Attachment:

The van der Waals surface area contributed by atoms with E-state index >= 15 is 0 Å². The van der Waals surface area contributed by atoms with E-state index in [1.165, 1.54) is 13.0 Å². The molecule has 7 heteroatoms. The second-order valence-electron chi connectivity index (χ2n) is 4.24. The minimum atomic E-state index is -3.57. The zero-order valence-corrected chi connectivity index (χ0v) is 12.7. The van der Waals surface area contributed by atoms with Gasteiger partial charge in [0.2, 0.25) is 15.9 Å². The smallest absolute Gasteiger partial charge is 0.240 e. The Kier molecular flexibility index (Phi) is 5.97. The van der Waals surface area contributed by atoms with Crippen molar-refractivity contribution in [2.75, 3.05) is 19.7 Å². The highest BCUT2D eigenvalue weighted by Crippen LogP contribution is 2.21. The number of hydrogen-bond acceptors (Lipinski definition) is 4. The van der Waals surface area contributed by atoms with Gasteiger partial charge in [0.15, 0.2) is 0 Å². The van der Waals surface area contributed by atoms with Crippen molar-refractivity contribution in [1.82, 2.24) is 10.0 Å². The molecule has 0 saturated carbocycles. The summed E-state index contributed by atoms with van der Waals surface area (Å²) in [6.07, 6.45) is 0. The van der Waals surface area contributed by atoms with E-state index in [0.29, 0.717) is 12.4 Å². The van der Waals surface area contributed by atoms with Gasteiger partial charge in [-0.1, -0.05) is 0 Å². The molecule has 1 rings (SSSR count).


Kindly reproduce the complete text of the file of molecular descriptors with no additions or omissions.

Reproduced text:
The van der Waals surface area contributed by atoms with E-state index >= 15 is 0 Å². The van der Waals surface area contributed by atoms with E-state index in [1.165, 1.54) is 13.0 Å². The molecule has 7 heteroatoms. The second-order valence-electron chi connectivity index (χ2n) is 4.24. The minimum atomic E-state index is -3.57. The zero-order valence-corrected chi connectivity index (χ0v) is 12.7. The van der Waals surface area contributed by atoms with Gasteiger partial charge in [0.2, 0.25) is 15.9 Å². The smallest absolute Gasteiger partial charge is 0.240 e. The Kier molecular flexibility index (Phi) is 5.97. The van der Waals surface area contributed by atoms with Crippen molar-refractivity contribution in [2.75, 3.05) is 19.7 Å². The highest BCUT2D eigenvalue weighted by Crippen LogP contribution is 2.21. The number of hydrogen-bond acceptors (Lipinski definition) is 4. The van der Waals surface area contributed by atoms with Gasteiger partial charge in [0.15, 0.2) is 0 Å². The van der Waals surface area contributed by atoms with Crippen molar-refractivity contribution in [1.82, 2.24) is 10.0 Å². The molecule has 0 saturated carbocycles. The summed E-state index contributed by atoms with van der Waals surface area (Å²) in [6.07, 6.45) is 0. The van der Waals surface area contributed by atoms with E-state index in [0.29, 0.717) is 12.4 Å². The van der Waals surface area contributed by atoms with Gasteiger partial charge in [-0.1, -0.05) is 0 Å². The molecule has 1 rings (SSSR count).